- The Washington Times - Thursday, January 17, 2008

It was an afterthought of a trade — the price was merely a late-round draft pick — involving an afterthought of a player — a no-name running back who was out of football the previous year.

But five months and five 100-yard games later, the Green Bay Packers’ acquisition of Ryan Grant from the New York Giants qualifies as the NFL’s Steal of the Year.

Dealt by the Giants on the eve of the regular season, Grant waited his turn, and when the opportunity came, he seized it, running for 956 yards in the regular season and then a Green Bay playoff record 201 yards in last week’s 42-20 win over Seattle.

As if the season weren’t special enough, Grant gets a crack at his former team in Sunday night’s NFC Championship game at Lambeau Field.

“I don’t think things have set in, to be honest, and it probably won’t until after all of this is said and done,” Grant said yesterday during a conference call. “It’s a great opportunity and definitely the stage you want to play on. You can’t ask much more than to be playing in this game and then playing New York. I’m excited across the board.”

Since taking over the every-down job in the middle of the Week 8 game against Denver, Grant has sparked a running game that was across the board bad early on. Thanks to his production, the Packers improved from last to 21st in rushing.

Following his college career at Notre Dame, Grant latched on with the Giants. He spent the 2005 season on the practice squad. The following offseason, he sustained a severe arm injury when he slipped on a wet floor and crashed through a glass table. He sustained artery and tendon damage and was in a cast for eight weeks following surgery.

Because the injury was of the non-football variety, Grant didn’t get a paycheck last year. He returned to the Giants for training camp but was clearly behind Brandon Jacobs, Derrick Ward, Reuben Droughns and Ahmad Bradshaw. The Packers, who did not re-sign Ahman Green, were in need of a running back because their top two runners were rookies DeShawn Wynn and Brandon Jackson.

“We always thought Ryan was a very good football player,” Giants coach Tom Coughlin said. “He performed and played very well during the preseason. We knew there was no question Ryan was an NFL player. We hadn’t seen the development in terms of a ball carrier, but we had seen all of the other things.”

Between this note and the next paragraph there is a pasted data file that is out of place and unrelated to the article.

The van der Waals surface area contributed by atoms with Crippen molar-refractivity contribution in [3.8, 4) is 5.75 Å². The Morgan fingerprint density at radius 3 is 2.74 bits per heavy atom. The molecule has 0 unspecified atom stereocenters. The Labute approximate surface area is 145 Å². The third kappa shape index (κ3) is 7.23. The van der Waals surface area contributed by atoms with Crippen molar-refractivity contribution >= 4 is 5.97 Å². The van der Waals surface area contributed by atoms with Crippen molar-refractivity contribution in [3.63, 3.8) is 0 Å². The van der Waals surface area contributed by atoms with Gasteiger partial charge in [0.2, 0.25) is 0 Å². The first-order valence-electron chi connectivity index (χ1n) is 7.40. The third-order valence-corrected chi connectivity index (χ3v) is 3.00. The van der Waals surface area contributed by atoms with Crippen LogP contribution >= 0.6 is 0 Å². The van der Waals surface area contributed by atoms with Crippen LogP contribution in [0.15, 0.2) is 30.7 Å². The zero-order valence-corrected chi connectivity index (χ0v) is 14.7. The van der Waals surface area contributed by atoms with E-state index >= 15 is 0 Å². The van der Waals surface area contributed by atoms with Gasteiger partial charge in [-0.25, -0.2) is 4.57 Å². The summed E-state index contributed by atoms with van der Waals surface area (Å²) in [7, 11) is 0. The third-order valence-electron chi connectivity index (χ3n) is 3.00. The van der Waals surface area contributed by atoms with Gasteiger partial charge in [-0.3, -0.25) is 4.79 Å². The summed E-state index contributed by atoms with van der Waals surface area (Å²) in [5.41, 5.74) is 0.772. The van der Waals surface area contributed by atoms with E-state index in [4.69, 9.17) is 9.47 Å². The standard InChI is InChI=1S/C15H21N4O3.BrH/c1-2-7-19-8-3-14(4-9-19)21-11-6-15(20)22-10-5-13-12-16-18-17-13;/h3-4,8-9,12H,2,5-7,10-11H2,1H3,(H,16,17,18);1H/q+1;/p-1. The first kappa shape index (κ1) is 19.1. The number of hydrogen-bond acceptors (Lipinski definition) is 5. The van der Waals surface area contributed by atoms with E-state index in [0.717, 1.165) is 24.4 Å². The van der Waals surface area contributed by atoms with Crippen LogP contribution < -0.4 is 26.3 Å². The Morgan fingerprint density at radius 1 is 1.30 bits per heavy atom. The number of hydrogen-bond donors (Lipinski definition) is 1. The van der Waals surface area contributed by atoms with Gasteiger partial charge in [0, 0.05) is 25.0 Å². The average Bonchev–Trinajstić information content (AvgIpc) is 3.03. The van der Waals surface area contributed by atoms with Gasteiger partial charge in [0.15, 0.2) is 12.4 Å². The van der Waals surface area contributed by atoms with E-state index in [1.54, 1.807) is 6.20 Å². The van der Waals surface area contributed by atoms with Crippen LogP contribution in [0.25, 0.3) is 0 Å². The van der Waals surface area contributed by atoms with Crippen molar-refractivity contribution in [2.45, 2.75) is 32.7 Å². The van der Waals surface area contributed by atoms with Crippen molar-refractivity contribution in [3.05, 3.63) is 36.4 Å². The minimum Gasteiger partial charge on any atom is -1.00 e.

Green Bay fans didn’t get to see much of those things early in the season. Wynn and Jackson got most of the work, and Grant was limited to six carries for 27 yards in the first six games.

“It wasn’t a matter of wondering [whether a chance would come] because I didn’t have control over it,” Grant said. “I couldn’t focus on that. I had to make sure I was mentally and physically prepared for whatever came my way. I do have control over how hard I work, and I always made sure I had a handle on that.”

Wynn was injured and Jackson unproductive, creating an opportunity for Grant, who averaged 5.1 yards a carry and finished the regular season with touchdowns in six consecutive games.

In the Seattle win, Grant started awfully, fumbling a reception and then a carry, both of which led to Seahawks touchdowns.

“My teammates all just said, ‘Stay with it. Forget about it. Let’s go. Let’s get on track,’ ” Grant said. “They were all very supportive.”

Grant rebounded with a rushing effort that was the seventh best in NFL playoff history. Now he faces his former team, the team he grew up watching while living in New Jersey. Green Bay coach Mike McCarthy hopes Grant doesn’t come out too fired up.

“I think it’s safe to say that conversation will take place,” McCarthy said. “I think it’s natural for any individual; you try to do too much. We all go through it, whether it’s a player or coach, facing your former team and you have some personal emotion tied up.”

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